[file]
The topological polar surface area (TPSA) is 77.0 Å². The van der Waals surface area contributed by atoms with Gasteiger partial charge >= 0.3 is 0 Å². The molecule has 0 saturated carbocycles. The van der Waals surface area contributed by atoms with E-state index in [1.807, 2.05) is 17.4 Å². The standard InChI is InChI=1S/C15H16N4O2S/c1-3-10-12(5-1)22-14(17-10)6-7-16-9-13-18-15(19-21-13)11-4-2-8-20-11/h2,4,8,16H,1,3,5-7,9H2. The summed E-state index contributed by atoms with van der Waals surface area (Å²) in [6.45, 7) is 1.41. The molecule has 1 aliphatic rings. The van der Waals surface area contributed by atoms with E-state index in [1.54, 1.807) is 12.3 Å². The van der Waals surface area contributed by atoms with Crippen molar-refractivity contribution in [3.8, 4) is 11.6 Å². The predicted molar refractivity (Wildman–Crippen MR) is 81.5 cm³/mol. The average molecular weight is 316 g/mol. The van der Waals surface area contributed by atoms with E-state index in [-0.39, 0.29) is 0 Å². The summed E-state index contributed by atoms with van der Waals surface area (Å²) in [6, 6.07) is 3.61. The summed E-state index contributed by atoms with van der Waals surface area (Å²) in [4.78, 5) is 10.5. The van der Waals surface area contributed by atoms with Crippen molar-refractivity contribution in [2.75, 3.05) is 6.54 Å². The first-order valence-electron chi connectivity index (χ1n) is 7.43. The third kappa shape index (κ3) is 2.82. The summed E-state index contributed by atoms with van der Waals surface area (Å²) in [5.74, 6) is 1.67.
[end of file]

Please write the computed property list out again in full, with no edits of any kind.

The topological polar surface area (TPSA) is 77.0 Å². The van der Waals surface area contributed by atoms with Gasteiger partial charge >= 0.3 is 0 Å². The molecule has 0 saturated carbocycles. The van der Waals surface area contributed by atoms with E-state index in [1.807, 2.05) is 17.4 Å². The standard InChI is InChI=1S/C15H16N4O2S/c1-3-10-12(5-1)22-14(17-10)6-7-16-9-13-18-15(19-21-13)11-4-2-8-20-11/h2,4,8,16H,1,3,5-7,9H2. The summed E-state index contributed by atoms with van der Waals surface area (Å²) in [6.45, 7) is 1.41. The molecule has 1 aliphatic rings. The van der Waals surface area contributed by atoms with E-state index in [1.54, 1.807) is 12.3 Å². The van der Waals surface area contributed by atoms with Crippen molar-refractivity contribution in [3.8, 4) is 11.6 Å². The predicted molar refractivity (Wildman–Crippen MR) is 81.5 cm³/mol. The average molecular weight is 316 g/mol. The van der Waals surface area contributed by atoms with E-state index in [-0.39, 0.29) is 0 Å². The summed E-state index contributed by atoms with van der Waals surface area (Å²) in [6, 6.07) is 3.61. The summed E-state index contributed by atoms with van der Waals surface area (Å²) in [4.78, 5) is 10.5. The van der Waals surface area contributed by atoms with Crippen molar-refractivity contribution in [2.75, 3.05) is 6.54 Å². The first-order valence-electron chi connectivity index (χ1n) is 7.43. The third kappa shape index (κ3) is 2.82. The summed E-state index contributed by atoms with van der Waals surface area (Å²) in [5.74, 6) is 1.67.